Characterization of Phase Transition in the Thalamocortical System during Anesthesia-Induced Loss of Consciousness
- Characterization of Phase Transition in the Thalamocortical System during Anesthesia-Induced Loss of Consciousness
- 황은진; 김승환; 한경림; 최지현
- Issue Date
- PLoS ONE
- VOL 7, NO 12, e50580-1-e50580-8
- The thalamocortical system plays a key role in the breakdown or emergence of consciousness, providing bottom-up
information delivery from sensory afferents and integrating top-down intracortical and thalamocortical reciprocal signaling.
A fundamental and so far unanswered question for cognitive neuroscience remains whether the thalamocortical switch for
consciousness works in a discontinuous manner or not. To unveil the nature of thalamocortical system phase transition in
conjunction with consciousness transition, ketamine/xylazine was administered unobtrusively to ten mice under a forced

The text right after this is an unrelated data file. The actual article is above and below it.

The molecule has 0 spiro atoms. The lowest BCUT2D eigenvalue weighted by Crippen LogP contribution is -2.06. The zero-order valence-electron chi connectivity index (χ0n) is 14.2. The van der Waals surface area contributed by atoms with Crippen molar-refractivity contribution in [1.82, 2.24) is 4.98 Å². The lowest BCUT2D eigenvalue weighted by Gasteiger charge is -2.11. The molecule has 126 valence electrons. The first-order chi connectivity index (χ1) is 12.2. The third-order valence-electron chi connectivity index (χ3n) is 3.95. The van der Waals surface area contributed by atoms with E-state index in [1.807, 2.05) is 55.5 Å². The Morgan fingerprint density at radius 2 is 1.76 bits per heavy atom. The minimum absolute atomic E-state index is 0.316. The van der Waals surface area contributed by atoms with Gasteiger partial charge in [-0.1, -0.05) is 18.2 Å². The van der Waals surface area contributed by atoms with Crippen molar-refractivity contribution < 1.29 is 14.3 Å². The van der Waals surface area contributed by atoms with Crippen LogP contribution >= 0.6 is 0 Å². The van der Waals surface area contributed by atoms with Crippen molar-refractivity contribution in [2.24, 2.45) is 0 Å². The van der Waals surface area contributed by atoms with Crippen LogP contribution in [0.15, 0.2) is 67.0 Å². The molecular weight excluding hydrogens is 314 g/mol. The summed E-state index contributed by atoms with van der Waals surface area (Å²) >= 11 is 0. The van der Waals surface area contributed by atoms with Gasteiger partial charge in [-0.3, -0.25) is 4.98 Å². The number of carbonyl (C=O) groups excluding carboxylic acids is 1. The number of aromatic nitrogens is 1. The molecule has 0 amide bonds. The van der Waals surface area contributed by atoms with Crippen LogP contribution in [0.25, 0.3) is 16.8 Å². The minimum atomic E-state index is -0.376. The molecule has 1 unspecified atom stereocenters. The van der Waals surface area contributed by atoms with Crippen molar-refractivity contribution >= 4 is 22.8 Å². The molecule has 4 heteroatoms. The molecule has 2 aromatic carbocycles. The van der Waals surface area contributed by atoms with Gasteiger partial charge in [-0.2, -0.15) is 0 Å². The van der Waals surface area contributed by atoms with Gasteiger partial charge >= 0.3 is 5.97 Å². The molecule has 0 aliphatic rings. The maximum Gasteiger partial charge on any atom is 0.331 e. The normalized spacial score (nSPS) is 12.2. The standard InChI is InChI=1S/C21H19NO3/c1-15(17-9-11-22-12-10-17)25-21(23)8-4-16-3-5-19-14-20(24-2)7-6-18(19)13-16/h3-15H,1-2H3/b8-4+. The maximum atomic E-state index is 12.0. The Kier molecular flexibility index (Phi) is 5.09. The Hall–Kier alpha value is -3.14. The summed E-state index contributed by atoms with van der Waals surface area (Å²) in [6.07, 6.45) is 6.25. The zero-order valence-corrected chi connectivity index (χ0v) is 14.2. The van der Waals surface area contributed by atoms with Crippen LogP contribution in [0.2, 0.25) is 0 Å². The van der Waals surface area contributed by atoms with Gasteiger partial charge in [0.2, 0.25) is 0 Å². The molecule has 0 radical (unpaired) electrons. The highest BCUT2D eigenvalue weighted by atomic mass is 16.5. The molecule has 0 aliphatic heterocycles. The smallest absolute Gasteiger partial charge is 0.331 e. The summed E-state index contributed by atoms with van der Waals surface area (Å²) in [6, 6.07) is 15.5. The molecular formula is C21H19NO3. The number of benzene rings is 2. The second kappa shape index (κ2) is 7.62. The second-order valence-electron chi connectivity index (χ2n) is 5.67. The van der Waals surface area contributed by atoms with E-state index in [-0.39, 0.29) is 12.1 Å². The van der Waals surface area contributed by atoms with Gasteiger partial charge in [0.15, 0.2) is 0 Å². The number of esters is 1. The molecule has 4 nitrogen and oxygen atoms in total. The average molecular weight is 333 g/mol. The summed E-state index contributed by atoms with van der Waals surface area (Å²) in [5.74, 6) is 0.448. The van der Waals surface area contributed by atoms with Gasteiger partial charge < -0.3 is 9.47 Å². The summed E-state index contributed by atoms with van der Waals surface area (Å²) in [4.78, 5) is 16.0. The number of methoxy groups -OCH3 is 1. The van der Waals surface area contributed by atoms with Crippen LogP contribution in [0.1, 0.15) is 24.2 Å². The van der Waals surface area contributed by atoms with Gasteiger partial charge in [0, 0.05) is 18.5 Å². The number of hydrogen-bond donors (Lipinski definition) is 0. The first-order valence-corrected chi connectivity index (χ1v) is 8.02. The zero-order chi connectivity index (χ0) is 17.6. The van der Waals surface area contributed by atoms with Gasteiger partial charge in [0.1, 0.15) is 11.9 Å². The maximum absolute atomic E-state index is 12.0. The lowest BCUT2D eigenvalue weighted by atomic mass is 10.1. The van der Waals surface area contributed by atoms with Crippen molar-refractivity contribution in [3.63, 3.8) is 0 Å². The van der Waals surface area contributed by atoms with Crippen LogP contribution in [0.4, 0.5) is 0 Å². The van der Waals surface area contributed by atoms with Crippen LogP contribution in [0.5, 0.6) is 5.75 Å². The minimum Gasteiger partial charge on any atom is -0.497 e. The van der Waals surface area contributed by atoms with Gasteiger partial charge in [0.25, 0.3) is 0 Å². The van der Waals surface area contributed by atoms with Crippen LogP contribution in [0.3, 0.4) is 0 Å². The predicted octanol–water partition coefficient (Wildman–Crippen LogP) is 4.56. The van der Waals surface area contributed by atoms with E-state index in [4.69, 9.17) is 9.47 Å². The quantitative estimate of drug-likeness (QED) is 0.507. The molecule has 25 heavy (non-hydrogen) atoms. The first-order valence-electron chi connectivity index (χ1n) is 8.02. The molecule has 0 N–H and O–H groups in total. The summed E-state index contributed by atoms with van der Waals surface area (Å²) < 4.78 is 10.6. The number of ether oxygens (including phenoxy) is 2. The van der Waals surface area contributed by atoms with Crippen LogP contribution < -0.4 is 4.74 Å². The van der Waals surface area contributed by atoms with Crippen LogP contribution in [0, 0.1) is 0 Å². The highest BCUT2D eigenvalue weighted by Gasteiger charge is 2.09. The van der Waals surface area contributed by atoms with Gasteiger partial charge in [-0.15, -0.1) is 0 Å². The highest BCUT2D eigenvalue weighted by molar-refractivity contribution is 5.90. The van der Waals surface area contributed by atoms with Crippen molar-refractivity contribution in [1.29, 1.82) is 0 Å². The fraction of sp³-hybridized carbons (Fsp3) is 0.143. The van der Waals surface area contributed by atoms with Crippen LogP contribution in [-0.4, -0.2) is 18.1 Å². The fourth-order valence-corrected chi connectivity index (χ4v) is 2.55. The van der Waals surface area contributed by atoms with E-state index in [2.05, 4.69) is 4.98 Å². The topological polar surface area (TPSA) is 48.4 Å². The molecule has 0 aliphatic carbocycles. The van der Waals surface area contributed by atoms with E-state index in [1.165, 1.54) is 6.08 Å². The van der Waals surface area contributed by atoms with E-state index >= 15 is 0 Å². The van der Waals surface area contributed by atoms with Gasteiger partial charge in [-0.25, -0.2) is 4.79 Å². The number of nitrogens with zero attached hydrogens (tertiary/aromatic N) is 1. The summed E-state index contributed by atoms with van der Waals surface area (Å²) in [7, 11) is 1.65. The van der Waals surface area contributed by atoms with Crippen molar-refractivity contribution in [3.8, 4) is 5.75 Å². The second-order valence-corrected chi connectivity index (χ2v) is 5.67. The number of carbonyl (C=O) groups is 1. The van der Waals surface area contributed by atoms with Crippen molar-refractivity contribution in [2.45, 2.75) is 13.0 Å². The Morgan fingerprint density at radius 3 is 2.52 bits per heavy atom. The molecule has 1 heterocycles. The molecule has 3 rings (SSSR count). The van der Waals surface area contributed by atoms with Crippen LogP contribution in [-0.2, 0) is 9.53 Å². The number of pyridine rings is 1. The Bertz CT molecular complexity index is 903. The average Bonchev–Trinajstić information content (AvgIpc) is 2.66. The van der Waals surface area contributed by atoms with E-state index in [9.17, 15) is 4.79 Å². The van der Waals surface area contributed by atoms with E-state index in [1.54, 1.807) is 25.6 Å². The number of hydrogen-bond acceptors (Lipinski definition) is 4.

working test with motion tracker, and field potentials in the sensory and motor-related cortex and thalamic nuclei were
concomitantly collected. Sensory and motor-related thalamocortical networks were found to behave continuously at
anesthesia induction and emergence, as evidenced by a sigmoidal response function with respect to anesthetic
concentration. Hyperpolarizing and depolarizing susceptibility diverged, and a non-discrete change of transitional
probability occurred at transitional regimes, which are hallmarks of continuous phase transition. The hyperpolarization
curve as a function of anesthetic concentration demonstrated a hysteresis loop, with a significantly higher anesthetic level
for transition to the down state compared to transition to the up state. Together, our findings concerning the nature of
phase transition in the thalamocortical system during consciousness transition further elucidate the underlying basis for the
ambiguous borderlines between conscious and unconscious brains. Moreover, our novel analysis method can be applied to
systematic and quantitative handling of subjective concepts in cognitive neuroscience.
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